It’s that time of year when we all start thinking about how to be better, happier, and healthier, but the hardest part of making New Year’s resolutions is turning them into habits. I want 2019 to rock, so my first resolution is for the rest of my resolutions to be attainable and beneficial. Care to join me?
New Year’s Resolutions
Like pretty much everyone else, one of my recurring resolutions for the New Year is getting more exercise. And to my surprise, it’s the one 2017 resolution I’ve actually kept! It’s not that I’m trying to lose weight, but now that I’m not in my 20s any more, I’ve noticed that keeping my energy up is a struggle. Even when I sleep well, I tend to feel sluggish during the day. Caffeine can only accomplish so much, and the human body can only consume so much coffee! (Though goodness knows I push the envelope . . . )
Enter a recommitment to keeping my body fit. I’ve made this goal a thousand times in my life and have always struggled to stay consistent. I might hit the gym five times a week for a couple of weeks, but after that, my interest wanes. This year, I wanted to do it right, so I did everything I could to set myself up for success.
I’ve read a lot of articles and theories about the right way to form new habits, but the ones that resonated with me most were in this article from Life Hacker.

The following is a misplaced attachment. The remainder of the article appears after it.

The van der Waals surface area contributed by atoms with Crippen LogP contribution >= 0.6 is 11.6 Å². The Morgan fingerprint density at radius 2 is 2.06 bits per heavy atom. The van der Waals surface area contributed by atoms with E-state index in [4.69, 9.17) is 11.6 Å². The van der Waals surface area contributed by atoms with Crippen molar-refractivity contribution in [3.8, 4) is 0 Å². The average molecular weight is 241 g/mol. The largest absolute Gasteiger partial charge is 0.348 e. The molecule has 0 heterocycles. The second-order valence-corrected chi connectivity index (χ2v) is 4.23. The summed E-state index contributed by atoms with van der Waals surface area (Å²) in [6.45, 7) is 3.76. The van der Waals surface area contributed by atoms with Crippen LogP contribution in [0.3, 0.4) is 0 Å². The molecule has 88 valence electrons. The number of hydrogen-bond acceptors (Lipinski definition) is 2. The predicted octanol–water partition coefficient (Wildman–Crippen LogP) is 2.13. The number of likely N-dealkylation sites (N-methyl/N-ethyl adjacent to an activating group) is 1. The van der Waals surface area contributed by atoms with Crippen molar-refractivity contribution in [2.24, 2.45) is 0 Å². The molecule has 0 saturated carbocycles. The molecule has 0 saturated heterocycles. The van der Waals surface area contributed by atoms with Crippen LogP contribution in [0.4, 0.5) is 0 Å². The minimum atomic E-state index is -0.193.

1. Commit to 30 Days. This was key for me in 2017. Instead of saying I would run four days a week all year long, I challenged myself to complete three workouts a week for January. Taking it in a small increment and allowing myself the flexibility to exercise however I wanted got rid of the mental block. The result was that I exercised at least four days each week, sometimes more!
4. Remind Yourself. Also key for me! I love checking things off my to-do list, so including “exercise” on my calendar several days a week was both inspiring and a good reminder to get it done. Ticking that box was icing on the cake.
8. Replace Lost Needs. Here’s the tip I didn’t even realize how much I needed. Exercising after work meant reconfiguring my evening schedule and ultimately cost me about an hour of evening time spent vegging out. I really did miss my Netflix binges! The solution: podcasts. I listen to them when I run alone, and I started listening to them on my commute. It gives me the same satisfaction of watching a silly show but with the added benefit of not requiring any additional time out of my life.
16. Know the Benefits. Obviously we all know why exercise is good for us, but I found leaving myself little reminders about my real goal – being more energetic – was invaluable. This will sound so cheesy, but I left myself little sticky notes with motivational phrases: “I am energetic,” “I am strong,” “I can do crow pose!”
What other tips do you have for turning your New Year’s resolutions into habits? I would love to hear your secrets!